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Space dust fired from the Moon could protect humanity from global warming, scientists say

Simulated stream of dust launched between Earth and the Sun. This dust cloud is shown as it crosses the disk of the Sun, viewed from Earth. Streams like this one, including those launched from the Moon’s surface, can act as a temporary sunshade (Ben Bromley/University of Utah)
Simulated stream of dust launched between Earth and the Sun. This dust cloud is shown as it crosses the disk of the Sun, viewed from Earth. Streams like this one, including those launched from the Moon’s surface, can act as a temporary sunshade (Ben Bromley/University of Utah)

Space dust that is fired from the Moon could protect humanity from the effects of global warming, scientists have said.

Dust could be fired from the lunar surface into the middle ground between us and the Sun, they suggest. That would work as a shield, blocking out enough of the Sun’s radiation to mitigate the effects of climate change, according to a new paper.

Launching dust from Earth would require huge resources even though it would be the most effective way of shielding the Earth, the scientists say. But it could be much cheaper to use dust from the Moon instead.

Their work simulated the effects of shooting dust from a platform on the Moon towards the Sun. They found that the properties of dust form the lunar surface mean that it works effectively as a sunshield – which is important since so much of it will be required.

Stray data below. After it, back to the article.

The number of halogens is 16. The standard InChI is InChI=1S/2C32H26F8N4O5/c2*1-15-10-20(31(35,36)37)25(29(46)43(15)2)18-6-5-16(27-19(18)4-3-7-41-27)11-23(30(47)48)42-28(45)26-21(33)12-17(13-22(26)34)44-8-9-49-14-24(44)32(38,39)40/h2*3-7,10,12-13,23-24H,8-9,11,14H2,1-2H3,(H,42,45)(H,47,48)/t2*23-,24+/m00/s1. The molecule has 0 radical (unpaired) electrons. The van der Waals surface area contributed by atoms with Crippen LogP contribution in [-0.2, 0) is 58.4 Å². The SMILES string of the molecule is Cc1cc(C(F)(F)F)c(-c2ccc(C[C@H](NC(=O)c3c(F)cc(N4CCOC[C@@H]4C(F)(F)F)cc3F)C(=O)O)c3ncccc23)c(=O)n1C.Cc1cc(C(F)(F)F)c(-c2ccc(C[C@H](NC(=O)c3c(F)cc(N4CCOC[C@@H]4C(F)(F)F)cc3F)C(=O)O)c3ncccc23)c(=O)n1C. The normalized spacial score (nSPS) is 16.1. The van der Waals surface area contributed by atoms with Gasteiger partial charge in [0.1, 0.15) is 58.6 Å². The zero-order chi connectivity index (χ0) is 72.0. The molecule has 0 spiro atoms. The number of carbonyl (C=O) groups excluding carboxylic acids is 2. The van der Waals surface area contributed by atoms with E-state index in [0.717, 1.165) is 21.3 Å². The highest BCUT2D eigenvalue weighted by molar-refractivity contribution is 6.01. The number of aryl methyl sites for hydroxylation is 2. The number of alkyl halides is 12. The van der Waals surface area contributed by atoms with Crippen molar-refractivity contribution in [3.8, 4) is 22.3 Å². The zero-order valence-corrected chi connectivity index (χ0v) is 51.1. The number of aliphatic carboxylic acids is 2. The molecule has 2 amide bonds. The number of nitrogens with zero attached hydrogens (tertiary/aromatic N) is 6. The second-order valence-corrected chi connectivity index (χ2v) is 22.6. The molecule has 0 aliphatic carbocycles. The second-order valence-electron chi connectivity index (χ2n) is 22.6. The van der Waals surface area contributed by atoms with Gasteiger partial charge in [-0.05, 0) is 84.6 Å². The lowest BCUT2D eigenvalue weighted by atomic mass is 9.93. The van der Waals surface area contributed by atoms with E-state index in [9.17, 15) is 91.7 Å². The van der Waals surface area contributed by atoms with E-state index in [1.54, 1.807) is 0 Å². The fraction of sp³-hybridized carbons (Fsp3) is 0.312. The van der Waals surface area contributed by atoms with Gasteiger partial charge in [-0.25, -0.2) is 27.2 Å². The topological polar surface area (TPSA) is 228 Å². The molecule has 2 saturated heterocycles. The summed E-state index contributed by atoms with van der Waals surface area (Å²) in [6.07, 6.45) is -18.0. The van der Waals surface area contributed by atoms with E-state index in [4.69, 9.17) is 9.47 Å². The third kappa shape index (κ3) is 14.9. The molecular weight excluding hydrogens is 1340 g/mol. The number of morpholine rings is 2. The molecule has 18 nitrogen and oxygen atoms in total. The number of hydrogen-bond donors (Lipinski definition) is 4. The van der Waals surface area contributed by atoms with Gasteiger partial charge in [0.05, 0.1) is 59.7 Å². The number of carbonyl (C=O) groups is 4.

“It is amazing to contemplate how moon dust — which took over four billion years to generate — might help slow the rise in the Earth’s temperature, a problem that took us less than 300 years to produce,” says study co-author Scott Kenyon of the Center for Astrophysics.

But other scientists not involved in the work said that while the research to establish the feasibility of the dust was good, it could distract from easier and more immediate ways of protecting humanity.

“Placing moon dust at the gravity mid-point between earth and sun, can indeed reflect heat- with the right particle shape, at the right size, and in exactly the right place,” said Stuart Haszeldine from the University of Edinburgh. “But this is like trying to balance marbles on a football, within a week most dust has spun out of stable orbit.

“Which is why there is no natural dust accumulation at this astronomical point. There are easier methods to decrease heating of the earth, and humans should now be enacting those to repair climate.”

And Joanna Haigh, emeritus professor of atmospheric physics at Imperial College London, warned that the “carefully considered” and “robust” research might justify inaction. “Perhaps the main problem, however, is the suggestion that implementation of such schemes will solve the climate crisis whereas it just gives the polluters an excuse not to act,” she said.

The findings are described in a newly published paper, ‘Dust as a solar shield’, in the journal PLOS Climate.

Even the scientists involved admit that the research might not work, and stress that their work was interested in how the strategy might work rather than whether it was actually feasible.

“We aren’t experts in climate change, or the rocket science needed to move mass from one place to the other. We’re just exploring different kinds of dust on a variety of orbits to see how effective this approach might be. We do not want to miss a game changer for such a critical problem,” said Ben Bromley, professor of physics and astronomy at the University of Utah and lead author for the study.

One potential problem of the plan is that the dust needs replenishing every few days, because the Sun’s radiation pushes it through the solar system and disperses it. But the researchers note that would also mean that the sunshield is temporary, and wouldn’t fall to Earth or fully block out the Sun, avoiding a dystopian scenario where Earth becomes permanently cold and inhabitable.